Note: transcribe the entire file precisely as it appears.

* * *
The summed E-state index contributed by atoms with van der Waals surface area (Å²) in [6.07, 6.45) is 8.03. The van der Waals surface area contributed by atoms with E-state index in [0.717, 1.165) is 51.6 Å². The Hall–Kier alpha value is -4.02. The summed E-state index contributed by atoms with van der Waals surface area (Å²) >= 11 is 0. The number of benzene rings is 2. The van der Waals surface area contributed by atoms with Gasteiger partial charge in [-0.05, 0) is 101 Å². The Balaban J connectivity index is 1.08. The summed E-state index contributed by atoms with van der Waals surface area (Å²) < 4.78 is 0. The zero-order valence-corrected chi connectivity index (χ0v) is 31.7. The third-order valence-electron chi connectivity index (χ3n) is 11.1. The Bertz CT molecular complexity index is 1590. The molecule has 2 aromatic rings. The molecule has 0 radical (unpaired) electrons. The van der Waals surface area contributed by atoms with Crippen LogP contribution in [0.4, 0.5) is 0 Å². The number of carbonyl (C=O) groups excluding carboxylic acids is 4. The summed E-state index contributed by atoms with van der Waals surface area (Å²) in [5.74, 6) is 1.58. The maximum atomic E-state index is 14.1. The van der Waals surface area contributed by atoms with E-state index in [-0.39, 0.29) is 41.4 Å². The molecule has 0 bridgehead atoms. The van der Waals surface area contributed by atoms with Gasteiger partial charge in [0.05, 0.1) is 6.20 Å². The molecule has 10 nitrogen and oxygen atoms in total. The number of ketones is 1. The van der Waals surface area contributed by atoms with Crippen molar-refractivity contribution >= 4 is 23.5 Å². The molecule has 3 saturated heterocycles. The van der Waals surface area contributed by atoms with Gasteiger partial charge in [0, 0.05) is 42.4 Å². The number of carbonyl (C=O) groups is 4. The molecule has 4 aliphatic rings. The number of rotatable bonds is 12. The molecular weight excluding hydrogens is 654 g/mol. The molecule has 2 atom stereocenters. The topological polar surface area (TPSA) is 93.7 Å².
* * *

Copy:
The summed E-state index contributed by atoms with van der Waals surface area (Å²) in [6.07, 6.45) is 8.03. The van der Waals surface area contributed by atoms with E-state index in [0.717, 1.165) is 51.6 Å². The Hall–Kier alpha value is -4.02. The summed E-state index contributed by atoms with van der Waals surface area (Å²) >= 11 is 0. The number of benzene rings is 2. The van der Waals surface area contributed by atoms with Gasteiger partial charge in [-0.05, 0) is 101 Å². The Balaban J connectivity index is 1.08. The summed E-state index contributed by atoms with van der Waals surface area (Å²) < 4.78 is 0. The zero-order valence-corrected chi connectivity index (χ0v) is 31.7. The third-order valence-electron chi connectivity index (χ3n) is 11.1. The Bertz CT molecular complexity index is 1590. The molecule has 2 aromatic rings. The molecule has 0 radical (unpaired) electrons. The van der Waals surface area contributed by atoms with Crippen LogP contribution in [0.4, 0.5) is 0 Å². The number of carbonyl (C=O) groups excluding carboxylic acids is 4. The summed E-state index contributed by atoms with van der Waals surface area (Å²) in [5.74, 6) is 1.58. The maximum atomic E-state index is 14.1. The van der Waals surface area contributed by atoms with E-state index in [-0.39, 0.29) is 41.4 Å². The molecule has 0 bridgehead atoms. The van der Waals surface area contributed by atoms with Gasteiger partial charge in [0.05, 0.1) is 6.20 Å². The molecule has 10 nitrogen and oxygen atoms in total. The number of ketones is 1. The van der Waals surface area contributed by atoms with Crippen molar-refractivity contribution >= 4 is 23.5 Å². The molecule has 3 saturated heterocycles. The van der Waals surface area contributed by atoms with Gasteiger partial charge in [0, 0.05) is 42.4 Å². The number of carbonyl (C=O) groups is 4. The molecule has 4 aliphatic rings. The number of rotatable bonds is 12. The molecular weight excluding hydrogens is 654 g/mol. The molecule has 2 atom stereocenters. The topological polar surface area (TPSA) is 93.7 Å².